Norwegian Cruise Line announced this week that it will return to Australasian waters for the first time in 13 years.
Norwegian Star will begin sailing itineraries in South-East Asia from spring 2016 before heading to Australia and New Zealand early in 2017.
It will operate 11- and 14-night sailings around the region in December and January, departing from Singapore and Hong Kong. On January 16 2017 Norwegian Star will leave Hong Kong for a 21-night itinerary sailing through Vietnam, Singapore and Bali, before calling at several northern Australian ports en route to Sydney.
But if you want to get onboard Norwegian Star in local waters you’ll need to be quick, as there are only two sailings – one departing Sydney on February 6 and one from Auckland on February 18.
Ahead of the lines return to Asia and Australia, here are 10 things you should know about cruising like a Norwegian.
- It’s big
We might not have heard much about NCL, as it’s known, in Australia but it has a fleet of 14 ships capable of carrying a total of almost 40,000 passengers. The ships range from mid-size vessels carrying about 2,000 passengers up to huge megaliners with space for 4,200.
- It’s about to launch a new ship
Norwegian Escape is set to launch in October this year and will be the largest ship in the fleet. Onboard activities are geared for families, with the largest water park at sea, a mini golf course and a ropes course. Escape will have more studio cabins for solo travellers and an expanded suites area accessible only by keycard, called The Haven. New food options include the Jimmy Buffet-inspired Margaritaville restaurant and dining venues from Iron Chef Jose Garces. The spa will also introduce a Snow Room, kept just below freezing and with flurries of snow released throughout the day.
- It’s all about freestyle cruising
NCL pioneered the freestyle concept (launched back in 2000), which means the formal rules of cruising have been thrown overboard. Freestyle really means flexibility, with more choice in cabins, activities and entertainment, although it’s in the restaurants that you’ll really notice the difference. There’s no assigned seating and passengers can dine at any restaurant they choose from 5.30pm until the last seating at 10.30pm. Leave the tux at home – dress code is resort casual and there are no set formal nights, although special events may give you the chance to dress up.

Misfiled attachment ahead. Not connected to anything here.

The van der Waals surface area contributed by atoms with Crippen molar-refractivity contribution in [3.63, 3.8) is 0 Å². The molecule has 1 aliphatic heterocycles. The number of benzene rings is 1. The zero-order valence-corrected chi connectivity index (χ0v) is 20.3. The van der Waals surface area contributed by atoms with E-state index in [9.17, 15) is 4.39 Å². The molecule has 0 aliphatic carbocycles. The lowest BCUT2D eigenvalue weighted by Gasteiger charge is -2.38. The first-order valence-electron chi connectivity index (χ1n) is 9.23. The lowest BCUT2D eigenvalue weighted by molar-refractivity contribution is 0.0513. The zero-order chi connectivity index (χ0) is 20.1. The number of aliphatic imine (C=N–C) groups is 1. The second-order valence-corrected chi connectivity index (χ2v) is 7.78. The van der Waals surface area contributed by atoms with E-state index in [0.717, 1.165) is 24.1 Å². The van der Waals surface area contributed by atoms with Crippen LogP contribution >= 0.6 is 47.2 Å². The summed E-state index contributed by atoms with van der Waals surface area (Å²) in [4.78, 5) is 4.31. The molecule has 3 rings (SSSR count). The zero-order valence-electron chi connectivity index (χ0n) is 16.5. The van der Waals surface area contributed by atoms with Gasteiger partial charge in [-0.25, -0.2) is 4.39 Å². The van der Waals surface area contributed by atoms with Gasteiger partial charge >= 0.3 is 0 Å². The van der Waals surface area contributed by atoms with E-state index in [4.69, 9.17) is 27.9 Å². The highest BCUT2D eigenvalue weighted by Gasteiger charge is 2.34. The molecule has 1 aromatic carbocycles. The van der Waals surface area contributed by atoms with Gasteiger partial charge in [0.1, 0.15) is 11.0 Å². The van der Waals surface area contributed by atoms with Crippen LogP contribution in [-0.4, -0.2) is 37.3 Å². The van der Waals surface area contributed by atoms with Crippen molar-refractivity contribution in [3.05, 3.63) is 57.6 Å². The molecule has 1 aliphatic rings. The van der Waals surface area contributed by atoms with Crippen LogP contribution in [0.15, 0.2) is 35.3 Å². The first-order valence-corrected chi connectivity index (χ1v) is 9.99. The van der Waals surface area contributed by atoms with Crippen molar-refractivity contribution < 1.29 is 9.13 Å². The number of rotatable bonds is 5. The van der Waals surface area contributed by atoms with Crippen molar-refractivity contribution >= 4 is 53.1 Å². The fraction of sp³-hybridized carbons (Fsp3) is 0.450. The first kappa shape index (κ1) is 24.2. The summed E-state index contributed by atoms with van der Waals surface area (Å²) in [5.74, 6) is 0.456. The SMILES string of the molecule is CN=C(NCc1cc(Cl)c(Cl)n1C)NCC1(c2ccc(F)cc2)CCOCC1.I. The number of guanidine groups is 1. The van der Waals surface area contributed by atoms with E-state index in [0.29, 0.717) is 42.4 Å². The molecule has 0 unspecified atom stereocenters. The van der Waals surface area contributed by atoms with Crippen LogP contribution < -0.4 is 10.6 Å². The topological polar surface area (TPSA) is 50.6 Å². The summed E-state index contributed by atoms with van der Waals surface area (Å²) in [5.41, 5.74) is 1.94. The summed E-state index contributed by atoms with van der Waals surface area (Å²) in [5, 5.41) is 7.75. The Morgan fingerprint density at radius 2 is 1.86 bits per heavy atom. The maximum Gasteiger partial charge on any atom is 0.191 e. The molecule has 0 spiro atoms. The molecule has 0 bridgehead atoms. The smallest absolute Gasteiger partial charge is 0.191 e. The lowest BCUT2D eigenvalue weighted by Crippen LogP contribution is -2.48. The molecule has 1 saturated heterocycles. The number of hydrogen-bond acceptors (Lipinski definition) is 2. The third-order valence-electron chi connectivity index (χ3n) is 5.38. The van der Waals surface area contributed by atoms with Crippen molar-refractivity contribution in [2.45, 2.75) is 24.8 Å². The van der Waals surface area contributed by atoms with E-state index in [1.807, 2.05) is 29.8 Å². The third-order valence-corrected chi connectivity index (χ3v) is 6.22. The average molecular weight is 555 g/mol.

- It’s won plenty of awards
In 2014 NCL was named the leading cruise line in both Europe and the Caribbean, a title it has held since 2012. In recent years the line has received numerous awards for its ships, service and facilities from Yahoo Travel, Travel + Leisure, Cruise Critic, Porthole and Bon Voyage.
- It has an exclusive area for premium passengers
The Haven is an exclusive “ship within a ship” complex that’s accessible to only a few passengers. It’s found on eight ships and the complexes contain between18 and 60 suites. The suites themselves range from spacious balcony suites to truly enormous three bedroom, 3.5 bathroom villas with a private garden and more than 530 square metres of floor space. Haven guests have access to The Courtyard, a keycard-only area with a pool, hot tub, fitness centre, sun deck, restaurant and bar. There’s also 24-hour butler service, valet service by the pool, white tablecloth dining in your suite and lots of VIP extras at port. If you want to see any of the shows or make a reservation in the spa, Haven guests get priority treatment.
- It’s got an app
Norwegian’s custom iConcierge app is available on eight ships (including the Australia-bound Norwegian Star) and provides passengers with general information about the ship and daily schedule, and lets them book specialty restaurants or shore excursions. For a one-off fee they can also message or call other passengers on the cruise – a boon for families or groups travelling together.
- It’s great for families
Norwegian goes out of its way to cater for kids. Youth programs are run for children aged six months to 17 and there are special programs that teach circus skills or run team sporting events. Interconnecting cabins are available across multiple room categories to cater for groups of all sizes. If passengers want to cut down on their luggage, they can even preorder nappies and baby wipes to be stocked onboard. And while the kids are safe and happy, parents can retreat to the adults-only SpiceH20 beach club on Epic, Breakaway and Getaway.
- It cruises everywhere
With the addition of Asia and Australia for the 2016-17 season, NCL will sail all over the world. Norwegian passengers can choose between Alaska, Canada and New England, Bermuda, the Caribbean, Hawaii, South America, the Mediterranean and Northern Europe.
- It has seriously artistic hull designs
You can’t miss a Norwegian ship. Each hull is painted with a distinctive, brightly coloured design that relates to the ship’s home port and the sea. American artist Peter Max, famous for his psychedelic, modern designs, is responsible for the New York-themed work on the hull of Breakaway. The new Escape will have an ocean-themed hull from marine wildlife painter Guy Harvey.
- It has onboard acrobats
Billed as the only show of its kind at sea, the Cirque Dreams show is a mix of aerialists, acrobats, contortionists, jugglers and musicians. The show is performed as a theatrical dining experience onboard Norwegian Breakaway and Epic. Dining tables are right in the action, so passengers are eating as the artists move and dance around them.
Vote in this year’s special Readers’ Choice Awards
No doubt 2020 will go down in cruise history as the year of the pandemic – a once in a generation event. And this year’s Cruise Passenger Readers’ Choice Awards will reflect it.